Tech Days 2017: Broadening Our Look at Technology
by Matt Broughton, Technology Learning Coach
For the first few days in February, kindergarten to grade 9 students participated in our very first YIS Tech Days. Students attended workshops related to technology ranging from creating pinhole cameras to the basics of coding to learning how to create a DIY recording studio.
As a new initiative here at YIS, our aim was to allow students to experience technology in a way that they might not see in their usual classes. This teaser into computational thinking, creation and technology allowed students the opportunity for new experiences that might persuade them to further their inquiry into technology across all disciplines.
With Tech Days, we were very careful to expand the definition of technology. Our students usually think of technology as mobile phones, iPads, computers and other IT based devices. However, we want students to see technology with a wider field of vision, as the use and knowledge of techniques and processes for producing goods and services. Our Tech Days allowed students to work beyond digital based technology and to find passion in solving problems.
We also felt it was important to introduce our students to the idea of computational thinking. Many of our Tech Days workshops allowed our students to think in an algorithmic, computational way. As explained by Dr. Dan Crow, chief technology officer of Songkick, and visiting professor of computer science at Leeds University:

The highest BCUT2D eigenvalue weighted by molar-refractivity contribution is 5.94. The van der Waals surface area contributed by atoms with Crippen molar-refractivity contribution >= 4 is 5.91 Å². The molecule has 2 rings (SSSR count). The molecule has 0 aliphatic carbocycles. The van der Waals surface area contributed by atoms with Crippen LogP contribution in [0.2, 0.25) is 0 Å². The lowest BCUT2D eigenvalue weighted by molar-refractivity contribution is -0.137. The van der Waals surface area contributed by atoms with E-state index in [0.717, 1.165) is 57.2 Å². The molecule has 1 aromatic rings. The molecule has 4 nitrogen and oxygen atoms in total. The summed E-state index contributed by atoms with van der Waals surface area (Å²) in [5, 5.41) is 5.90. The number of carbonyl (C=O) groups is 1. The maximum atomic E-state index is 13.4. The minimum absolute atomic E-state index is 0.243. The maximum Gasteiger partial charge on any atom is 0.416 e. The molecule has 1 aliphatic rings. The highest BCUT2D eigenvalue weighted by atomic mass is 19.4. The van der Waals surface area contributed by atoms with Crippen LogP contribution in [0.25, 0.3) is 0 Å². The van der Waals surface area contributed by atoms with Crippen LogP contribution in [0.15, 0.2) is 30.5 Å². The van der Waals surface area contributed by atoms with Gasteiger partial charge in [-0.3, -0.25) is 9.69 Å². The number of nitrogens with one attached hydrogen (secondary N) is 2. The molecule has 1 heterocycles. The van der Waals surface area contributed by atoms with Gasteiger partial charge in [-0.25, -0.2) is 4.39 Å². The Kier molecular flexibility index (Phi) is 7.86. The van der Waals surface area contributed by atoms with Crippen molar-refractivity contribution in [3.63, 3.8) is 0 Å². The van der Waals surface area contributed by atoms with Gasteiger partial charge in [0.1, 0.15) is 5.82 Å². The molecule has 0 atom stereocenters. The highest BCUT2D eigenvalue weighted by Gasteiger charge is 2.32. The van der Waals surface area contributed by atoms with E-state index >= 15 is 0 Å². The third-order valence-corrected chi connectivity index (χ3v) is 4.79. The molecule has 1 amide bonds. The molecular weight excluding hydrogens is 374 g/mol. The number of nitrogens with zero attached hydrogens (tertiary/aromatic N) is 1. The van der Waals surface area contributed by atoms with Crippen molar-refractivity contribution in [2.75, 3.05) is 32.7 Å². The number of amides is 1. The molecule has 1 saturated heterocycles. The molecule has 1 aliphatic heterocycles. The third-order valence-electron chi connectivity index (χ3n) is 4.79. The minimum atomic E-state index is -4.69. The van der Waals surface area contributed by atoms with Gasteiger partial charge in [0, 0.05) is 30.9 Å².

This is not primarily about equipping the next generation to work as software engineers, it is about promoting computational thinking. Computational thinking is how software engineers solve problems. It combines mathematics, logic and algorithms, and teaches you a new way to think about the world.
Computational thinking teaches you how to tackle large problems by breaking them down into a sequence of smaller, more manageable problems. It allows you to tackle complex problems in efficient ways that operate at huge scale. It involves creating models of the real world with a suitable level of abstraction, and focus on the most pertinent aspects. It helps you go from specific solutions to general ones.*
Our students' experiences with technology and computational thinking does not end with Tech Days. These ideas can be found throughout our curriculum and in after school activities. We look forward to seeing how students will build on this initiative, using technology to tackle the challenges of 2017 and beyond.
*Crow, D. (2014, February 07). Why every child should learn to code. https://www.theguardian.com/technology/2014/feb/07...